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Questions of Scale: The Hard Business of Interpreting Trends

Category: Center for the Future Of Museums Blog

One of the fundamental tools of forecasting is trends analysis. If various things (price of oil, use of social media, craze for cupcakes) putter along in the direction they are headed now, at the same speed, how will these trends interact, and what kind of world will result? What might be early indicators that these trends are slowing down, speeding up, or changing direction? Taken together with potential disruptive events, (like an oil spill in the Gulf Coast, or passage of the Health Reform bill) trends are the fodder for envisioning plausible futures.

But evaluating trends isn’t easy. Things that seem obviously true may look completely different when you look at them in a different time frame, or on a larger geographic scale. Your museum’s financials may look terrible in a 3 month snapshot—but you know that’s because summer is your slow season. Year to year comparison may show you are growing and thriving.

So how do you spot fallacies of scale when dealing with a system (like your community, or the whole world) that you don’t know as intimately as you know your own organization?

Real World Example. I bet you’ve heard of Colony Collapse Disorder—the dramatic decline in the world’s honeybee population. (Heck, I even worked CCD into my personal storyline in the massive multi-player online forecasting game Superstruct a couple years back.) Take your best guess on the cause (over use of pesticides, habitat destruction, general environmental stress) but we all know we face a critical dearth of pollinators, right?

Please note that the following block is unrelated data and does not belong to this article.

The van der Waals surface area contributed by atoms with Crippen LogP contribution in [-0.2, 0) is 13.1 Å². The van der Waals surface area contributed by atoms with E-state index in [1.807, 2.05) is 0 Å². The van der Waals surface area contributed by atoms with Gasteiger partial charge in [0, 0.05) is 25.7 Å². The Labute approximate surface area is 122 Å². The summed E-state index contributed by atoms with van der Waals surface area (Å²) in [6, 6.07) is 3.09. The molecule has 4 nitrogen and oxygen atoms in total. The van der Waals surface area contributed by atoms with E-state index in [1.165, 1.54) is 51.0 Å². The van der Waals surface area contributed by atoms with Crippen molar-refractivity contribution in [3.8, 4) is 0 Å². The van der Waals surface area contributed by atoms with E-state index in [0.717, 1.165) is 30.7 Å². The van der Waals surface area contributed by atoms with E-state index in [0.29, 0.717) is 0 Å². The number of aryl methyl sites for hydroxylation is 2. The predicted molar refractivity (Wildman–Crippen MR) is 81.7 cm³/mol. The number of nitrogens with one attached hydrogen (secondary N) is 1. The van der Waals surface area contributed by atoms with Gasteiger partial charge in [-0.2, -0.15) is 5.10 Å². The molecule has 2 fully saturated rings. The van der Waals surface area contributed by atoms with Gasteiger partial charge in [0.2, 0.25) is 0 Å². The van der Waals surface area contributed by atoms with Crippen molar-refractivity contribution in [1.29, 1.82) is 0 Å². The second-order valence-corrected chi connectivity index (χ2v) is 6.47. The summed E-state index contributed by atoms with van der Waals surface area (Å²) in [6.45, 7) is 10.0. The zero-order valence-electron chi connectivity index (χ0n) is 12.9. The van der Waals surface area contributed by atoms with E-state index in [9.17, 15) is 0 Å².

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Maybe not.

This post on WorldChanging Bright Green profiles a paper that elegantly illustrates the challenge of finding the proper scale for analyzing and assessing a trend like the decline of pollinators (while scaring the pants off me). The good news? There’s no evidence that there is a world-wide dearth of pollinators. We are seeing local death of domestic colonies, and even extinction of some native species, but somehow, so far, some busy bees (or flies, or whatever) are winging in to pick up the slack. This is evidenced by the fact that the yield of insect-pollinated crops has not declined over time. But deeper analysis shows that in the long term we may face an even scarier real collapse, as our collective appetite for luxury crops like coffee and chocolate (mea culpa on both counts) creates a world economy that causes a global pollination crisis. “Bee scarcity” concludes Nathanael Johnson, the report’s author, “is an economic problem caused by economic forces.”

Next time you contemplate a trend you think you understand, ask yourself: 

  • what scale (geographic/temporal) have you used to look at the trend?
  • what data supports your analysis, and is there better data you could look for?

  • what basic assumptions prop up your conclusions, and are they open to question?

No one ever said forecasting was easy…now hand me my crystal ball.

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